In the shift toward integrating value-based payment models within public healthcare programs, facility management can play a key role in influencing the quality metrics that are tied to reimbursements. When revenues are on the line, basing facility management operations on leading practices aligned with the business strategy will help achieve higher metrics for quality.
Leading facility management practices can have a dramatic impact on patient satisfaction and the bottom line. For example, facility managers might uncover ways to save $1 million in facilities operating expenses and generate an additional $33 million in revenue with proper implementation of new practices. These savings can go toward recruiting caregivers, updating facilities and supporting patient outcomes.
High-performance facility management begins with understanding current facility management practices and identifying opportunities to boost outcomes. Through strategic improvements, the facilities team can reduce costs, mitigate risk and boost quality metrics across acute care, non-acute care and ambulatory service facilities.
To improve their quality metrics, managers can explore three critical questions with their teams.
Are team skills kept up to date?
Are facility professionals trained in leading practices from ASHE or other sources? Just as healthcare professionals must undergo continuing medical education, technicians taking part in training can keep pace with modern technologies and approaches, and they can adopt systemwide service-delivery practices that ensure a consistent brand experience.
Upskilling staff not only can support patient outcomes. It also can reduce healthcare facility management costs by 12-18 percent.
Upskilling is especially important when it comes to preventive maintenance strategies. Preventive, or reliability-focused, maintenance can reduce unplanned equipment failures by 17 percent, reducing energy and maintenance costs by up to 30 percent.
Unlike calendar-based maintenance, reliability-centered maintenance involves using sophisticated technologies to monitor refrigerators, imaging machines and other equipment so the facilities team can prevent costly emergency repairs and replacements.
Are facilities always inspection-ready?
If The Joint Commission were to inspect an organization’s facilities today, would they all comply with the appropriate standards? Facilities’ regulatory compliance and accreditation are critical for shaping patient care, quality metrics and a hospital’s brand reputation. But compliance training and readiness are not always ongoing.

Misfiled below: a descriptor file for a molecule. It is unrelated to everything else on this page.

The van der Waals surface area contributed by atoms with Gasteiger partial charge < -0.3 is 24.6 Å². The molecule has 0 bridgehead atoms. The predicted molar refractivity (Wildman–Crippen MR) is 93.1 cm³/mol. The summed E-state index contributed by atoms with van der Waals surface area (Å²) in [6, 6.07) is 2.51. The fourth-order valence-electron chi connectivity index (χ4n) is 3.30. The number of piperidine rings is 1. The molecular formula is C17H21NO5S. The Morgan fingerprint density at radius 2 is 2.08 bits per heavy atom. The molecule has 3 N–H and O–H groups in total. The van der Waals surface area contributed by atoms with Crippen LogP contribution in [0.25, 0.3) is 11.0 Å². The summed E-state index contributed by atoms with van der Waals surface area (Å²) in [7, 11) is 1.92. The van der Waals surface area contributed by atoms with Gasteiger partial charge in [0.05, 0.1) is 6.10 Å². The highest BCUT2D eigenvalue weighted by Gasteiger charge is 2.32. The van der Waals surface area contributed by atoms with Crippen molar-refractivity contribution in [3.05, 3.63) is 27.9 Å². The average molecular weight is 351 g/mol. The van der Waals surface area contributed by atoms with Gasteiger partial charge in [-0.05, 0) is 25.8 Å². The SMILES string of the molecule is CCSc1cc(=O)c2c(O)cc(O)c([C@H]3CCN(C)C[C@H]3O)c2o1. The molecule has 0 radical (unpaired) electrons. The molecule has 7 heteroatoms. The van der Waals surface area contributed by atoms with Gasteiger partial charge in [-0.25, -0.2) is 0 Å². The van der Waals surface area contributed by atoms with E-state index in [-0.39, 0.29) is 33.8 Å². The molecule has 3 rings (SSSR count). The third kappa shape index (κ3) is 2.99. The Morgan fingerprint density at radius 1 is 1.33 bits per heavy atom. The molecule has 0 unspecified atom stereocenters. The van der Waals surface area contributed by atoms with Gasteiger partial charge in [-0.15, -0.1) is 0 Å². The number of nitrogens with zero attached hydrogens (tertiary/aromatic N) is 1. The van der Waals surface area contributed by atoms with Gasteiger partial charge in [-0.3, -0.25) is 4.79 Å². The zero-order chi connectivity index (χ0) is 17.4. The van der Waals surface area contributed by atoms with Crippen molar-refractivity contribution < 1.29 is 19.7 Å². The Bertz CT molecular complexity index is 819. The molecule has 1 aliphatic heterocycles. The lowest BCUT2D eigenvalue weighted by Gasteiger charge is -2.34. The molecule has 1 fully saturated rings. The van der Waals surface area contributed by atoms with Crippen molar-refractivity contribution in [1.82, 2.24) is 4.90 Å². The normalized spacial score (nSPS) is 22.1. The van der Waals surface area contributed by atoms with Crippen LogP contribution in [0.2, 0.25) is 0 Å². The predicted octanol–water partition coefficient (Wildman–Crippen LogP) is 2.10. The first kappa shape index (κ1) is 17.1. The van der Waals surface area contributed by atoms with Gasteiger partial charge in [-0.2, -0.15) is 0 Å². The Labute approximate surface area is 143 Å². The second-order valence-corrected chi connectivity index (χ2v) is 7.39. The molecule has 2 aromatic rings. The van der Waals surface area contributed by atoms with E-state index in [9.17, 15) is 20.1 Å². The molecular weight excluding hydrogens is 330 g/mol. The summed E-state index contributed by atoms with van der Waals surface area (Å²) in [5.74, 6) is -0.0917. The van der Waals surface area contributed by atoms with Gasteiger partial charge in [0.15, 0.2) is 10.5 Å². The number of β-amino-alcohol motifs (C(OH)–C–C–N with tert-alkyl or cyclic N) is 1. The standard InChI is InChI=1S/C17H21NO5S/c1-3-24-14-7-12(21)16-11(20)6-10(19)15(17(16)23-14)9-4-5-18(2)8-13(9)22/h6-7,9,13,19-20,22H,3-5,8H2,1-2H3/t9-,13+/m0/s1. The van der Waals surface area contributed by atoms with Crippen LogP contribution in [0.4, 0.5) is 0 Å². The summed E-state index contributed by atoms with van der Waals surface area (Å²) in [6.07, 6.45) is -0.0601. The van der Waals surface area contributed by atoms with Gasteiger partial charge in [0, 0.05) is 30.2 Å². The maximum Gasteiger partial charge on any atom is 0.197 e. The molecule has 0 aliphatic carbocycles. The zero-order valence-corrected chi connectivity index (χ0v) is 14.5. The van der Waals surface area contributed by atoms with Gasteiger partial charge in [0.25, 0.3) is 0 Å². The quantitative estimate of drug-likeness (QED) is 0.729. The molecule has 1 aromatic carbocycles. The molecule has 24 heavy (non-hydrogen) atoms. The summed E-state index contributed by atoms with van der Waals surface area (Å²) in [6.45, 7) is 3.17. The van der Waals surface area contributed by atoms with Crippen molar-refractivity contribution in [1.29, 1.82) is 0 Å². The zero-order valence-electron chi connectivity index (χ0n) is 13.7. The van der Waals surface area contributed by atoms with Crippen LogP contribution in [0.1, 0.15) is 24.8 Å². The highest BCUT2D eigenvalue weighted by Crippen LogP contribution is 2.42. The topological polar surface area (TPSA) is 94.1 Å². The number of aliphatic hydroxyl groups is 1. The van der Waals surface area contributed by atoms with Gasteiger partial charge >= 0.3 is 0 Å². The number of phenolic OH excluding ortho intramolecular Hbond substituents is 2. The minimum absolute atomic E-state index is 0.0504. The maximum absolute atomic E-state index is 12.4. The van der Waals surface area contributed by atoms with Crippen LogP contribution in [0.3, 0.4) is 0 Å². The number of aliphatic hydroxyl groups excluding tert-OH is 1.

In fact, compliance and accreditation preparation typically is a periodic activity rather than a built-in practice. When an inspection date approaches, the facilities team typically focuses on remediating items most likely to receive attention while juggling daily service requests and tracking down compliance records.
Many daily practices can support compliance readiness. For instance, the facilities team can help prevent hospital-acquired infections through performing weekly checks of critical systems, uncovering sources of mold and bacteria growth, and keeping room furnishings clean. Another leading practice is to maintain a centralized repository of compliance data that teams can quickly access in response to regulatory inquiries.
Ideally, the facilities team makes regular rounds of key equipment and facility areas and maintains a current digital record of compliance-related checks. With the right tools and training, preparing for inspection authorities can become part of the daily facilities routine.
Does the team leverage data and technology?
Does the facilities team make the most of today’s technologies to reduce costs, streamline workflows and make data-driven decisions? The most efficient facilities teams leverage automation and data to reduce costs, expedite work-order management, maintain compliance readiness and expand facilities management capacity without having to recruit scarce talent.
Data for benchmarking and generating metrics can come from numerous sources, including the general ledger, an integrated workplace management system and industry surveys. For instance, analyzing such performance metrics as revenue per facility and facilities employee ratios can help identify sites with above- or below-average operational costs and identify solutions.
With access to facilities data, managers can see whether they are operating with the optimal staffing level of one facilities employee per 45,000 square feet of space or below the healthcare industry average for facility operating costs of $7.50 per square foot. They can determine whether their organization’s cost per square foot for water, electrical power, gas and sewage disposal are on par with national healthcare industry benchmarks.
Building engineers can use the data generated by preventive maintenance technologies to extend equipment life while avoiding critical equipment failures that disrupt patient care. Facilities teams also can use data from facility condition assessments and work-order systems to understand which facilities and systems use above-average amounts of energy and to reduce carbon emissions. Facilities teams also can use building equipment data to create data-driven, objective capital plans that stakeholders endorse.
Armed with training and leading approaches, facility managers not only can keep facilities safe, clean and reliable. They also can help create a high-quality patient experience that leads to strong quality metrics. High-performance facilities management supports the entire organization and can create opportunities to save millions of dollars annually, improve life safety and create the consistent experience that patients value.
Amy Nunziata is executive vice president of healthcare work dynamics with JLL.